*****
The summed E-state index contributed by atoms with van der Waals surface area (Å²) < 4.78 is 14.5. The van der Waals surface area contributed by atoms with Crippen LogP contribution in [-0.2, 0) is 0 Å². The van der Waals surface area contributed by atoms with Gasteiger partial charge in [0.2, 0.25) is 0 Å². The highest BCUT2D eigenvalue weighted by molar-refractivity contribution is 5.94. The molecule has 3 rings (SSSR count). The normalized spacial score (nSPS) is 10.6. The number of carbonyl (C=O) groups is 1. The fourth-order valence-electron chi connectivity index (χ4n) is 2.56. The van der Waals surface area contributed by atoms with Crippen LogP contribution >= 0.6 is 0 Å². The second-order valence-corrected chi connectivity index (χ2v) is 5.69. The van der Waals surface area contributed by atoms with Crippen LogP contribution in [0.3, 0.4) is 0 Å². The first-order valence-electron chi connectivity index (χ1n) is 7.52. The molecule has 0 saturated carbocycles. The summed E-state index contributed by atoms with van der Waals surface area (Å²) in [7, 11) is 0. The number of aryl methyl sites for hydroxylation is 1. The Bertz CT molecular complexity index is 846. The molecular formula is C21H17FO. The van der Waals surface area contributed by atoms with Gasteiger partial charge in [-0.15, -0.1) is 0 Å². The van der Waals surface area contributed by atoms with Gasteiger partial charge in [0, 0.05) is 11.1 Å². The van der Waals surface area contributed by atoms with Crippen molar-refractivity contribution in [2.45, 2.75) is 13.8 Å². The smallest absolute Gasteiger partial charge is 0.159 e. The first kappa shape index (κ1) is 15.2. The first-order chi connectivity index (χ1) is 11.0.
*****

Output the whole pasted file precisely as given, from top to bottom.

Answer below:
The summed E-state index contributed by atoms with van der Waals surface area (Å²) < 4.78 is 14.5. The van der Waals surface area contributed by atoms with Crippen LogP contribution in [-0.2, 0) is 0 Å². The van der Waals surface area contributed by atoms with Gasteiger partial charge in [0.2, 0.25) is 0 Å². The highest BCUT2D eigenvalue weighted by molar-refractivity contribution is 5.94. The molecule has 3 rings (SSSR count). The normalized spacial score (nSPS) is 10.6. The number of carbonyl (C=O) groups is 1. The fourth-order valence-electron chi connectivity index (χ4n) is 2.56. The van der Waals surface area contributed by atoms with Crippen LogP contribution >= 0.6 is 0 Å². The second-order valence-corrected chi connectivity index (χ2v) is 5.69. The van der Waals surface area contributed by atoms with Crippen LogP contribution in [0.3, 0.4) is 0 Å². The first-order valence-electron chi connectivity index (χ1n) is 7.52. The molecule has 0 saturated carbocycles. The summed E-state index contributed by atoms with van der Waals surface area (Å²) in [7, 11) is 0. The number of aryl methyl sites for hydroxylation is 1. The Bertz CT molecular complexity index is 846. The molecular formula is C21H17FO. The van der Waals surface area contributed by atoms with Gasteiger partial charge in [-0.15, -0.1) is 0 Å². The van der Waals surface area contributed by atoms with Gasteiger partial charge in [0, 0.05) is 11.1 Å². The van der Waals surface area contributed by atoms with Crippen molar-refractivity contribution in [2.45, 2.75) is 13.8 Å². The smallest absolute Gasteiger partial charge is 0.159 e. The first kappa shape index (κ1) is 15.2. The first-order chi connectivity index (χ1) is 11.0.